# Course on Neutron Star Physics

Europe/Zurich
Sala de Xuntas bloque IV / Zoom (IGFAE)

### Sala de Xuntas bloque IV / Zoom

#### IGFAE

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Description

Neutron stars are probably the most exotic objects in the Universe: indeed, they present extreme and quite unique properties both in their macro- and micro-physics. Indeed, the physics of compact stars and of the stellar systems they form requires expertise from disciplines that are generally mostly disjointed, but now have to work sinergetically: high-energy astrophysics, gravitational physics, nuclear and hadronic physics, neutrino physics, QCD, superfluid hydrodynamics, plasma physics.

This course will offer a general and multi-disciplinar overview of the present understanding of the physics of neutron stars to master and PhD students, young scientists and established researchers.

This hybrid course will take place at IGFAE and online via Zoom. Online connection details will be distributed to the registered participants in due time.

Participants
• AKASH SINGH
• Alberto García Martín-Caro
• Alejandro Mata Ali
• Alexandre Brea Rodriguez
• Alicia Muñoz Ramos
• ALVAREZ POL HECTOR Not Supplied
• Ana Lorenzo Medina
• Andrzej Wereszczynski
• Andrés Bermúdez
• Antía Graña González
• Boris Betancourt
• Clara Landesa Gómez
• Damian Garcia-Castro
• David Castaño Bandín
• David García Allo
• Deepak Aryal
• Deepthi Godaba Venkata
• Diego Costas Rodríguez
• Eloi Pazos Rial
• Enrique Zas
• felix riehn
• Gabriel Garcia
• Helena Barreiro
• Imanol Corredoira
• Isabel Mª Vázquez Martínez
• Jaime Alvarez-Muniz
• Javier Mas Sole
• Jorge Castelo Mourelle
• Jose Luis Rodriguez Sanchez
• José Fernando Mandeur Díaz
• Juan Ammerman-Yebra
• Juan Lois Fuentes
• Lola Cortina
• Lorenzo Cazon
• Lukas Komisel
• Maria Jose Gomez Calero
• Martina Feijoo Fontán
• Martí Berenguer Mimó
• Marwan Yassir Ajoor
• Miguel Fernandez Gomez
• Miguel Huidobro
• Miguel Lozano González
• Miguel Ángel Escobedo Espinosa
• Praveen Kumar
• Ricardo Julio Rodríguez Fernández
• Roberto Guerrero Romero
• Sara Maggio
• Sergio Cabana Freire
• silvia gasparotto
• VAZQUEZ LOPEZ RICARDO ANTONIO Not Supplied
• Verónica Villa Ortega
• Xoán Mayo López
• Yago Lema Capeáns
• Ángel Morcillo Gómez
• Monday, November 15
• 1
Welcome
• Introduction to Neutron Stars
• 2
Introduction to neutron stars

n this lecture, I will cover the basics of neutron stars and pulsar as astrophysical objects and physics laboratories. Content of the lecture will brush off the following elements 1) a brief history of neutron stars and pulsars, 2) simple neutron star model (i.e. basic equation of state and structure), 3) simple pulsar model and observations (lighthouse model, P-Pdot/B-field/Edot, radio timing/searching), 4) physics laboratories (distance mapping, gravity/relativity tests, binary evolution).

Speaker: Rene Breton (The University of Manchester)
• Tuesday, November 16
• Observational characterization via EM emission
• 3
Basic observational aspects of pulsar classes

I will introduce pulsar classes and their relationships, focusing on how they are seen depending on what they do, and what they are.

Speaker: Dr Diego Torres (ICE-Barcelona)
• 4
High Energy emission of pulsars and their nebulae

I will focus on the high-energy emission of pulsars, trying to cover as well the basics on pulsar wind nebulae phenomenology, and in providing context for discussing the expectations coming with future observatories.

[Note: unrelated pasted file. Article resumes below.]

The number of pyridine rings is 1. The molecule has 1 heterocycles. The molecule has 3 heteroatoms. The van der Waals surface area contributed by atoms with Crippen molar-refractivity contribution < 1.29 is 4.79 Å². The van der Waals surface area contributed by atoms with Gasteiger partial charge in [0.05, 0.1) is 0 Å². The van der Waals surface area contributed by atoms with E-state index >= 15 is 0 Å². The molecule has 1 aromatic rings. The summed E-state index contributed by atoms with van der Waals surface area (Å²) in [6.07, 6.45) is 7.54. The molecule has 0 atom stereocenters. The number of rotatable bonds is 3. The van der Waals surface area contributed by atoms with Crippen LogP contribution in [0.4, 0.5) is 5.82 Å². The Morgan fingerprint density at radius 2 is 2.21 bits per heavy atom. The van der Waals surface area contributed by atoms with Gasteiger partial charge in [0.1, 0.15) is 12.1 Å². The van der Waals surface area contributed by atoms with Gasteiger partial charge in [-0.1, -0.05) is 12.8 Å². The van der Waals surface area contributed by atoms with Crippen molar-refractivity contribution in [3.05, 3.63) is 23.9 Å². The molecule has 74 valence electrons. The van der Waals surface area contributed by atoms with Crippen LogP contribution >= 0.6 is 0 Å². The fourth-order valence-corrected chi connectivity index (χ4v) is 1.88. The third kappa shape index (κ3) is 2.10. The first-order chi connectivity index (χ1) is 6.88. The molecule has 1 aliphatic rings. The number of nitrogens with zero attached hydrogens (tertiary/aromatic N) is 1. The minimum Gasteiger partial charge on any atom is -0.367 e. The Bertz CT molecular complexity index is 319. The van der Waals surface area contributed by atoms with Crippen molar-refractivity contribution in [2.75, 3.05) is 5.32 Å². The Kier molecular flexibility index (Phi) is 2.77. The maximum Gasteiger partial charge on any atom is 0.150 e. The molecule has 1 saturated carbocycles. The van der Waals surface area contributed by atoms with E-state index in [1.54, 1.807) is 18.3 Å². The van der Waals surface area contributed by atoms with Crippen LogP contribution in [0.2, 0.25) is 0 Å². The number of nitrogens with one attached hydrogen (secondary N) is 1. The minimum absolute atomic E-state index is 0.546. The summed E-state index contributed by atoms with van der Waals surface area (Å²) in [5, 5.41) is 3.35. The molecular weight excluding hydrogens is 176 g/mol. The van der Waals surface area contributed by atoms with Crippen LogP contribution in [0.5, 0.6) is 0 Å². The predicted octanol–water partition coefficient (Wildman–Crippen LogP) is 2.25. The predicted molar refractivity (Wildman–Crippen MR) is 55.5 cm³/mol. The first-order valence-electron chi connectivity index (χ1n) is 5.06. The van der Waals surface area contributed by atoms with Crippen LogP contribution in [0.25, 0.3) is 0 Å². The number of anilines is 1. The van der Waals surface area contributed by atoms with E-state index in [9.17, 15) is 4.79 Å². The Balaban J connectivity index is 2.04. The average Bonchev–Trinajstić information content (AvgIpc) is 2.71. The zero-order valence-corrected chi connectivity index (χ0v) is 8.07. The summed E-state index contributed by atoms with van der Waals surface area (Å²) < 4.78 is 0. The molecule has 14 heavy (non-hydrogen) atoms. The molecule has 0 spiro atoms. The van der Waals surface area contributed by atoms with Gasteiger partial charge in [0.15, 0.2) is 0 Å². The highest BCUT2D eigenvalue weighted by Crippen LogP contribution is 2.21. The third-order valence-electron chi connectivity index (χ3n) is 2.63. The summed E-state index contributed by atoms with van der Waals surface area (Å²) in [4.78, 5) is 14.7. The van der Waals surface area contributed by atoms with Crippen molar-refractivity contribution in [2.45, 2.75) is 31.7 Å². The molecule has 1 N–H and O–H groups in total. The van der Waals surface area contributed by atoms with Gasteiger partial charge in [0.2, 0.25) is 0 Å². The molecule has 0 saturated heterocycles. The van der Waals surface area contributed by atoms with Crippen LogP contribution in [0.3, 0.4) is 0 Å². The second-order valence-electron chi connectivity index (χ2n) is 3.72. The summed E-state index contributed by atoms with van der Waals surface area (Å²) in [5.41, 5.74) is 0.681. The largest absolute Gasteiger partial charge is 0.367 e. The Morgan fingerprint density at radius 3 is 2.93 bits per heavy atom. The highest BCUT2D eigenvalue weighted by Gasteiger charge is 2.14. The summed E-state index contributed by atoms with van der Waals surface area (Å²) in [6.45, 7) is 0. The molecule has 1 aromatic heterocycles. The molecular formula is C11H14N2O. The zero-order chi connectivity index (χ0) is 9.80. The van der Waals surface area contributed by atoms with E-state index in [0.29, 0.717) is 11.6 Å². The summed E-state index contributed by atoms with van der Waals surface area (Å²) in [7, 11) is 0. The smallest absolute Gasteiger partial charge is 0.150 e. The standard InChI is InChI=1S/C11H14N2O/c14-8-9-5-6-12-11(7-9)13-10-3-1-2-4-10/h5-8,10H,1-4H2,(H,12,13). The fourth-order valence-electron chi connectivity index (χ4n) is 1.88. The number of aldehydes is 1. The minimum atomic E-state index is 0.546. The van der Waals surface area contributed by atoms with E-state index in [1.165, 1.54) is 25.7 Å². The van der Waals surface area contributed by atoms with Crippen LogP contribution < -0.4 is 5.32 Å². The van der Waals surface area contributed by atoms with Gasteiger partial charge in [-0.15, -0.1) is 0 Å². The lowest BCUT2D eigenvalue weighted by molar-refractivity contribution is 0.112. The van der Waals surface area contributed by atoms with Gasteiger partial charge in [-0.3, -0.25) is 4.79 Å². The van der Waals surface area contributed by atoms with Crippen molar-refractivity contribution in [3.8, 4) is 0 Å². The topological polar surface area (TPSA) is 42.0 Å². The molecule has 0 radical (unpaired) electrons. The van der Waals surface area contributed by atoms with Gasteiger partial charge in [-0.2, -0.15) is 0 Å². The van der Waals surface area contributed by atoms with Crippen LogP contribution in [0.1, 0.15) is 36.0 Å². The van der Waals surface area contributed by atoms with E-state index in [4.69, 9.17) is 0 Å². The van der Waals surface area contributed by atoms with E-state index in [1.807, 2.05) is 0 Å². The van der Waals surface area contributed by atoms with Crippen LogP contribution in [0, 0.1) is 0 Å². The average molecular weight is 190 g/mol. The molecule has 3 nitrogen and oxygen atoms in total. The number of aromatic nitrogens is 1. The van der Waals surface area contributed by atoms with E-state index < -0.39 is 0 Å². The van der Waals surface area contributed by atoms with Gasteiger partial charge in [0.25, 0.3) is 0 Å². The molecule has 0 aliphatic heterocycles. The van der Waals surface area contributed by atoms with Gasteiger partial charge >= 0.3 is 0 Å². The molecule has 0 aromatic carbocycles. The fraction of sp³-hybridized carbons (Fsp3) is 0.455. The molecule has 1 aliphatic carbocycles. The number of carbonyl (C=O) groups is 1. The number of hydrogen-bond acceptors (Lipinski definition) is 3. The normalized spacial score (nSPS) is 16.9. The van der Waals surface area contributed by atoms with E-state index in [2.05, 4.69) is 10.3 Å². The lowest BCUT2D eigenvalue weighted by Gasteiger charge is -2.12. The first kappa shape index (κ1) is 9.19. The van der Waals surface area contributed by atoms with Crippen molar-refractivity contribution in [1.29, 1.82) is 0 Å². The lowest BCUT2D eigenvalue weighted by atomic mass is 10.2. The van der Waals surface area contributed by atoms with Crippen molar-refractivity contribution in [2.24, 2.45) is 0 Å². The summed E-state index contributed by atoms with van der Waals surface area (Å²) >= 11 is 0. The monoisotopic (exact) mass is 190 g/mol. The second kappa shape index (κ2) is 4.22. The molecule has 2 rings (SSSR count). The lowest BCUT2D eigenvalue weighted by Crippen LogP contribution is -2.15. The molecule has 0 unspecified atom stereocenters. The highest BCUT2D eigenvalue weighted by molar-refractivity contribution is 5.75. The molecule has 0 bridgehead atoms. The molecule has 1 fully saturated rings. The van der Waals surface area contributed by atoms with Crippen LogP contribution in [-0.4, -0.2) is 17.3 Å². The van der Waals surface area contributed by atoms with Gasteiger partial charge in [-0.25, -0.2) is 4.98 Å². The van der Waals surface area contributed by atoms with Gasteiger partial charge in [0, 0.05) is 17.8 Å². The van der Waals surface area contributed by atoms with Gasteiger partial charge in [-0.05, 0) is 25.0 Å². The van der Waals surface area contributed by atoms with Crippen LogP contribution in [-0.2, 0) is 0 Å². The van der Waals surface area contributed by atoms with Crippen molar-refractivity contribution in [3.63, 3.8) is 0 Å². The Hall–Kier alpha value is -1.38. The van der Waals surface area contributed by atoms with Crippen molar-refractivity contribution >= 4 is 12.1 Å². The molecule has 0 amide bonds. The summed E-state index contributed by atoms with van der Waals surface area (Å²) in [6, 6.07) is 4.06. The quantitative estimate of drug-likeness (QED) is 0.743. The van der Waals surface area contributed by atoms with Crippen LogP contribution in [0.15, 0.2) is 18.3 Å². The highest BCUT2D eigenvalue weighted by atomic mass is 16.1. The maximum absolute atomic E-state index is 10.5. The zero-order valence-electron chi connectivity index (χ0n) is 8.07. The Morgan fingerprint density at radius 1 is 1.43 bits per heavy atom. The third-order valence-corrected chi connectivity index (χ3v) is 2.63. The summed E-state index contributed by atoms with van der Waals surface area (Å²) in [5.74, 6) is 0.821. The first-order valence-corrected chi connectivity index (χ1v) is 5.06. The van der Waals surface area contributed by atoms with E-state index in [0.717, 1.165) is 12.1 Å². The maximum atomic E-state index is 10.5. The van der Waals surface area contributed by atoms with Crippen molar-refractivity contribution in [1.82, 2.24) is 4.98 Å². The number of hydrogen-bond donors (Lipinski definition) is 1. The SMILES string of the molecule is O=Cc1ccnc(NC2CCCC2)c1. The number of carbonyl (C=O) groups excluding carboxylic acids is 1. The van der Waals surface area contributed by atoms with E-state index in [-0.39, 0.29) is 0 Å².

Speaker: Diego Torres ( IEEC / CSIC-ICE Barcelona)
• Dense nuclear matter
• 5
Baryon-baryon interactions and theoretical approaches to the nuclear EoS

In this part we will make an extensive reexamination of the baryon-baryon interaction discussing the different approaches that have been and are used in its construction. Then we will concentrate on several of the theoretical methods currently used to construct the nuclear EoS. We will illustrate both ab-inutio and phenomenological methods at zero and finite temperature and we will comfront them with the currently available data from both laboratory terrestial experiments and recent astrophysical observations.

Speaker: Dr Isaac Vidaña (INFN Sezione di Catania )
• Wednesday, November 17
• Dense nuclear matter
• 6
EoS and Neutron Star Structure

In this part we will analyze the importance of the nuclear EoS on the properties of neutron stars. We will discuss the main open challenges in the description of the EoS, mainly focussing on the limits of the current many-body techniques, the so-called "hyperon puzzle" and the dependence of cooling properties on the nuclar EoS.

Speaker: Isaac Vidaña (INFN Sezione di Catania )
• Nucleosynthesis during birth and death of neutron stars
• 7
Evolution of massive stars and core-collapse supernova.

The mass of a star defines the maximum temperature that can be reached in the stellar core and hence the possible burning products. Massive stars are able to follow all burning processes and produce an Iron core that finally collapses and leading to a core-collapse supernova explosion. The low mass limit defines what are the lowest mass neutron
stars that can be formed. Similarly there should be an upper mass limit such as the collapse leads to the formation of a black hole. Ascentaining those limits and its dependence on nuclear reactions is important to understand the population of stellar mass black holes and neutron stars that is accessible to gravitational wave interferometers.

Speaker: Prof. Gabriel Martínez-Pinedo (Technische Universitat Darmstadt - GSI)
• Dense nuclear matter
• 8